In a letter to now-former FBI Director James Comey on Tuesday, President Donald Trump claimed that Comey had lost the White House's confidence and that Comey himself was no longer "able to effectively lead the Bureau." It was a stunning move that sent shockwaves through much of Washington, which is currently embroiled in a number of other high-profile controversies and muddy legislative battles. One of the controversial issues at hand: the FBI's investigation into possible ties between the Russians and former Trump campaign officials. So what does Comey's firing mean for the future of that Russia investigation?
"The president has accepted the recommendation of the attorney general and the deputy attorney general regarding the dismissal of the director of the Federal Bureau of Investigation," Press Secretary Sean Spicer told reporters on Tuesday, according to Politico. Romper has reached out to the White House, DOJ, and FBI for comment on the matter and is awaiting a response.
The White House said in a statement,
Today, President Donald J. Trump informed FBI Director James Comey that he has been terminated and removed from office. President Trump acted based on the clear recommendations of both Deputy Attorney General Rod Rosenstein and Attorney General Jeff Sessions.
In a statement through the press office, Trump added, "The FBI is one of our Nation’s most cherished and respected institutions and today will mark anew beginning for our crown jewel of law enforcement."
Immediately, pundits on both side of the aisle began speculating at the real reasoning behind the sudden dismissal. Some suggested, somewhat ominously, that any alleged ties between Trump himself and the Russian government (specifically compromising information contained in a previously leaked dossier compiled by an M.I.6 spy, Christopher Steele) had something to do with Comey's firing, though claims of that nature seemed to be a stretch.
Others claimed that the move was long overdue, given Comey's own missteps in previous months — including a letter he sent to Congress just before the 2016 election, in which he confirmed that the FBI was pursuing an investigation into additional emails found in the possession of former Secretary of State Hillary Clinton's longtime aide Huma Abedin. (On Tuesday, the FBI issued a clarification that Comey's more recent claim that Abedin had forwarded "hundreds and thousands" of emails to her husband, Anthony Weiner, was overstated. The number was later reduced to two email chains.)
Whatever the case, the sudden dismissal left an obvious gap in what was an ongoing investigation into those Russian ties. Though that investigation will still undoubtedly be pursued (Trump would be foolish to think any attempt to bury that investigation wouldn't immediately face aggressive pushback on the Hill and across the country), the real question at hand is whether the process will be affected in any visible way or slowed in any capacity. For now, that much is largely unclear.
It's impossible to ignore the calls from both the White House and the Republican side of the aisle, which have all previously blasted the investigation itself as a waste of taxpayer dollars or a partisan attempt to sully the president's credibility. Just this Monday, Trump himself wrote, in an angry barrage of tweets, that "the Russia-Trump collusion story is a total hoax."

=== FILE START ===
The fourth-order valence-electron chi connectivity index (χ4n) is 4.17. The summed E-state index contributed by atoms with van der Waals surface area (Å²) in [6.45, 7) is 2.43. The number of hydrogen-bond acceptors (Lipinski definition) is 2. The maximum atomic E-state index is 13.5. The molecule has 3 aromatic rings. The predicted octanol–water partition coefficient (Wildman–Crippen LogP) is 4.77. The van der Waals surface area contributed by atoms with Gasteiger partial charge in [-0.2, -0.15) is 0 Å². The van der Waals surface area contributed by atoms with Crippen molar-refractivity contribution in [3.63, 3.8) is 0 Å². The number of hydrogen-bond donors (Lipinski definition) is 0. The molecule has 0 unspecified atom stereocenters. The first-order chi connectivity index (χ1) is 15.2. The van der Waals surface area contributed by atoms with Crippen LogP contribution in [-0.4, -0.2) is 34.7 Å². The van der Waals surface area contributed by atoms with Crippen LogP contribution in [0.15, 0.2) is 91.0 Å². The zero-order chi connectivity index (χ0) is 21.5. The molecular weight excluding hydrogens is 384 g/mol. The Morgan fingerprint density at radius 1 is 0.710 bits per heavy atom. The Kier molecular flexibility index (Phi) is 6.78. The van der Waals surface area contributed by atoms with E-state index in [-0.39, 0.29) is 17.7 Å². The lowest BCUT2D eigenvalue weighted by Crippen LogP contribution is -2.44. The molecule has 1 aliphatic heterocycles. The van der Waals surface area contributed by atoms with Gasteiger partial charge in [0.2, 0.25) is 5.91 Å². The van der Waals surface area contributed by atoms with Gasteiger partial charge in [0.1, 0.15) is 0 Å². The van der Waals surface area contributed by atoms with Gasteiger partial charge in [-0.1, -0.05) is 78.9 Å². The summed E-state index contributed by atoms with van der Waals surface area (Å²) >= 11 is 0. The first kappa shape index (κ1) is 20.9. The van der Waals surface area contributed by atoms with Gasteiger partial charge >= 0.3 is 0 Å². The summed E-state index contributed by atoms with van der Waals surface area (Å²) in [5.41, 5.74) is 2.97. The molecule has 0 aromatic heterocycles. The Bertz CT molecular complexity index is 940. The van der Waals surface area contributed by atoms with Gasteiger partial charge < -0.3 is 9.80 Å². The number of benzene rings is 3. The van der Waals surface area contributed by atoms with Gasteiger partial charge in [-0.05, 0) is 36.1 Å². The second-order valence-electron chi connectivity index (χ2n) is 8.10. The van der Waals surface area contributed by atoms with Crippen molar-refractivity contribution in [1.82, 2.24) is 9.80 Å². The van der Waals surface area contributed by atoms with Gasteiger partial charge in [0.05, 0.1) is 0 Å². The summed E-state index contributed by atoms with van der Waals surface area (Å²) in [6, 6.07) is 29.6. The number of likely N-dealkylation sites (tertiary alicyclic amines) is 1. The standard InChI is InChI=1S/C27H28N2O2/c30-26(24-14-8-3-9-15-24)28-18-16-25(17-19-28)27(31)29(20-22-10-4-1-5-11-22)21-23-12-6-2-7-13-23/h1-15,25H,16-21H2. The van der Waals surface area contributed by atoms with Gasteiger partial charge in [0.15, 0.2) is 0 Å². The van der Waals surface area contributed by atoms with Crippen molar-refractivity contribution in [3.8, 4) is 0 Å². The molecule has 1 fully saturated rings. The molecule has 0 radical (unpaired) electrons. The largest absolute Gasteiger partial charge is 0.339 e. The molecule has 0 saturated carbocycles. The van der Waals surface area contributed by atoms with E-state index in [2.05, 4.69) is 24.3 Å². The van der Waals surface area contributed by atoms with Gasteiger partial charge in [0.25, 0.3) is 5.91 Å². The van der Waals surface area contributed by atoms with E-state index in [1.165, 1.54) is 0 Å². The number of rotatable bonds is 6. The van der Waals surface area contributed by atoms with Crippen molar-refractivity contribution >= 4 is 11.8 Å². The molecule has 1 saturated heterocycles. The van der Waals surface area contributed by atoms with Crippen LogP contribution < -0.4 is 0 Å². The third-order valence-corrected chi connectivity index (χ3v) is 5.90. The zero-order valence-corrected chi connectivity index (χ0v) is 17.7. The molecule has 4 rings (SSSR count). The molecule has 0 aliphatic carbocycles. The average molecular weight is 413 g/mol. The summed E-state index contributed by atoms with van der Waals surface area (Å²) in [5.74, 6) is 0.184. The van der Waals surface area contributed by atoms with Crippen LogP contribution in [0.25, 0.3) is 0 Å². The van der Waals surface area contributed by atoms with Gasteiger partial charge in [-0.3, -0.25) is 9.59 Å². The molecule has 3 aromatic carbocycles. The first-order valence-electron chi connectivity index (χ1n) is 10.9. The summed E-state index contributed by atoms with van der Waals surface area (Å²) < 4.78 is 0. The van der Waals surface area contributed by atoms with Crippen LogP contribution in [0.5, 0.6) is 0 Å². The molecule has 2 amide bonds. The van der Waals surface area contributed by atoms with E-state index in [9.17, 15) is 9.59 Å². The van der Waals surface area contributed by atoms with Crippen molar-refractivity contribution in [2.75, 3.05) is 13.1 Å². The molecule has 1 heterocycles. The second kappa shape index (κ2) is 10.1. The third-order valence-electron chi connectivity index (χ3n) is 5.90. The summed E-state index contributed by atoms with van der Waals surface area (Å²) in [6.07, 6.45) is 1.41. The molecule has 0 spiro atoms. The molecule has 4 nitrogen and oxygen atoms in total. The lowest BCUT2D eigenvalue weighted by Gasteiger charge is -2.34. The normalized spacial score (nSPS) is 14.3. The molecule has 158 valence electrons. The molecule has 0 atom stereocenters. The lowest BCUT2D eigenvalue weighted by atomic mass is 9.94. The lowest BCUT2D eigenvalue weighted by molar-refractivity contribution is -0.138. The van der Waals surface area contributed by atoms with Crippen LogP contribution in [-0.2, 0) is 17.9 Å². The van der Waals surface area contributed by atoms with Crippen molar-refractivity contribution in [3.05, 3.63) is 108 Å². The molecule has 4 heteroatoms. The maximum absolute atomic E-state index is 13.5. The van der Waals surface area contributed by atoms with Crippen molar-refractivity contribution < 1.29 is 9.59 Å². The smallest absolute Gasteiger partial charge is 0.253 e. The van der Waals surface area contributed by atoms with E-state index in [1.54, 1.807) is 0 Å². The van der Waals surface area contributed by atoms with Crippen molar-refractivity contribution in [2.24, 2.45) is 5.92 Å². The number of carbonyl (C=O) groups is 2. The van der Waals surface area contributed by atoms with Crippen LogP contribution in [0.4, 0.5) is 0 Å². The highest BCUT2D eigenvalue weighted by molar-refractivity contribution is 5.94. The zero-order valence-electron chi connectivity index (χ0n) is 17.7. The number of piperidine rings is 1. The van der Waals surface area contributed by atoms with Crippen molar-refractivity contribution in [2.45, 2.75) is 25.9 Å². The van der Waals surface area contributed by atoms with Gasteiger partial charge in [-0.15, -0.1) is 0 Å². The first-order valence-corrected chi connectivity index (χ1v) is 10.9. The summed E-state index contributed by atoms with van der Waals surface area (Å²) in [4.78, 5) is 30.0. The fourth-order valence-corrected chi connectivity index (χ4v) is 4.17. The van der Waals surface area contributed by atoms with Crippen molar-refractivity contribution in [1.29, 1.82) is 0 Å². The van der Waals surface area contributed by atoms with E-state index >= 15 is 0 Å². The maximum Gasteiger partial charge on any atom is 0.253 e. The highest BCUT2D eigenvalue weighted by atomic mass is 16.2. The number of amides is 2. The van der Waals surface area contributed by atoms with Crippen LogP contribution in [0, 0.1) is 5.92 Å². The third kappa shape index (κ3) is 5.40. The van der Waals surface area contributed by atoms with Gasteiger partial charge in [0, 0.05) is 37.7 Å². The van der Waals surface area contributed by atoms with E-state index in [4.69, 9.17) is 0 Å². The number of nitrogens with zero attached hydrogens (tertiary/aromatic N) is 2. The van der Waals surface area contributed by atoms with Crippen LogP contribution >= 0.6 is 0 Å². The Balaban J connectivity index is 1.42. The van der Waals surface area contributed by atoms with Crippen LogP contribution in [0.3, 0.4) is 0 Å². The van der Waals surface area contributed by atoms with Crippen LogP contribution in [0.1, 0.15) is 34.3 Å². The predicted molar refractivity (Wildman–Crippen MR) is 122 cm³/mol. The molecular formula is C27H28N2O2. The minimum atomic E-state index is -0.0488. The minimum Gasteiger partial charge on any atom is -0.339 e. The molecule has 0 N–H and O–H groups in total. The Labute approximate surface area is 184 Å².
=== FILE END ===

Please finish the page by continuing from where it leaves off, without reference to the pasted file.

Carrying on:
"When will this taxpayer funded charade end?" Trump tweeted. "... [Former Director of National Intelligence James] Clapper reiterated what everybody, including the fake media already knows- there is 'no evidence' of collusion w/ Russia and Trump."
Those harsh comments were in stark contrast with Trump's letter to Comey on Tuesday, in which he thanked Comey for informing him, "on three separate occasions," that he was "not under investigation." Trump closed the letter by insisting that it was "essential" the FBI "restores public trust and confidence in its vital law enforcement mission."
That Trump has previously praised Comey's rash decisions is also suspect, in some circles, especially given his 2016 adulation of the former director over his pursuit of Clinton's emails and his decision to announce new developments days before the former secretary of state lost the election. On Tuesday evening, Senate Minority Leader Chuck Schumer postulated that perhaps Trump's sudden souring was the direct result of the FBI "hitting too close to home" in its Russia investigation, rather than a build-up of blunders.
"Were these investigations hitting too close to home for the president?" Schumer wondered aloud in a press conference.
The ultimate fate of the Russia investigation itself (whether it's hampered by this development or not) is still yet to be determined, though it's likely the FBI will continue along with its work, albeit in an elevated capacity, as far as an increase in visibility is concerned. With the lead investigator, Comey, officially off the case, at the behest of the president himself, hearings and panels on the topic will undoubtedly be forced uncomfortably into the limelight even further and brought up in discussions of historic presidential overreach. As Democratic Sen. Patrick Leahy put it on Tuesday, "This is nothing less than Nixonian ... In the midst of one of the most critical national security investigations in the history of our country — one that implicates senior officials in the Trump campaign and administration."
If Trump was hoping to stamp out any flames surrounding allegations of Russian collusion, dismissing the controversial figure at the helm of the investigation will likely prove in the coming days to have been an unwise decision.